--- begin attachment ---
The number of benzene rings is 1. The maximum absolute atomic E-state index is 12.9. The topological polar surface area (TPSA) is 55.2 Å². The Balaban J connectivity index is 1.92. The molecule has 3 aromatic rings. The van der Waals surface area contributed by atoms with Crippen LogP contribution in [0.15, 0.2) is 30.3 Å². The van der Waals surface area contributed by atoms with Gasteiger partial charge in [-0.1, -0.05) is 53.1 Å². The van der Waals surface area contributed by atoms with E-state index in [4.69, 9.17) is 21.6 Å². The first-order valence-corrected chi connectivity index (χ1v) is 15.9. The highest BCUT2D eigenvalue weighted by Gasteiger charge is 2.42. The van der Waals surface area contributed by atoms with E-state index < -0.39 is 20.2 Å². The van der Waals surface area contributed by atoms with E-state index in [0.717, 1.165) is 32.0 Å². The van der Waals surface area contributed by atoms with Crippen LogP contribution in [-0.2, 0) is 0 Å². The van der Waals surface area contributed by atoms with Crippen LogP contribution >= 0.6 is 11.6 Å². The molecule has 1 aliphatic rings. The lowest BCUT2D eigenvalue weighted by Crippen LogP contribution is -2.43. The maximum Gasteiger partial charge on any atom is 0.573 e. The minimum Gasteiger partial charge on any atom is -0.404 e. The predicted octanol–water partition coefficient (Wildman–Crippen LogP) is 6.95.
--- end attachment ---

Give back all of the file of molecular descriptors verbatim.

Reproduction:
The number of benzene rings is 1. The maximum absolute atomic E-state index is 12.9. The topological polar surface area (TPSA) is 55.2 Å². The Balaban J connectivity index is 1.92. The molecule has 3 aromatic rings. The van der Waals surface area contributed by atoms with Crippen LogP contribution in [0.15, 0.2) is 30.3 Å². The van der Waals surface area contributed by atoms with Gasteiger partial charge in [-0.1, -0.05) is 53.1 Å². The van der Waals surface area contributed by atoms with E-state index in [4.69, 9.17) is 21.6 Å². The first-order valence-corrected chi connectivity index (χ1v) is 15.9. The highest BCUT2D eigenvalue weighted by Gasteiger charge is 2.42. The van der Waals surface area contributed by atoms with E-state index < -0.39 is 20.2 Å². The van der Waals surface area contributed by atoms with E-state index in [0.717, 1.165) is 32.0 Å². The van der Waals surface area contributed by atoms with Crippen LogP contribution in [-0.2, 0) is 0 Å². The van der Waals surface area contributed by atoms with Crippen LogP contribution >= 0.6 is 11.6 Å². The molecule has 1 aliphatic rings. The lowest BCUT2D eigenvalue weighted by Crippen LogP contribution is -2.43. The maximum Gasteiger partial charge on any atom is 0.573 e. The minimum Gasteiger partial charge on any atom is -0.404 e. The predicted octanol–water partition coefficient (Wildman–Crippen LogP) is 6.95.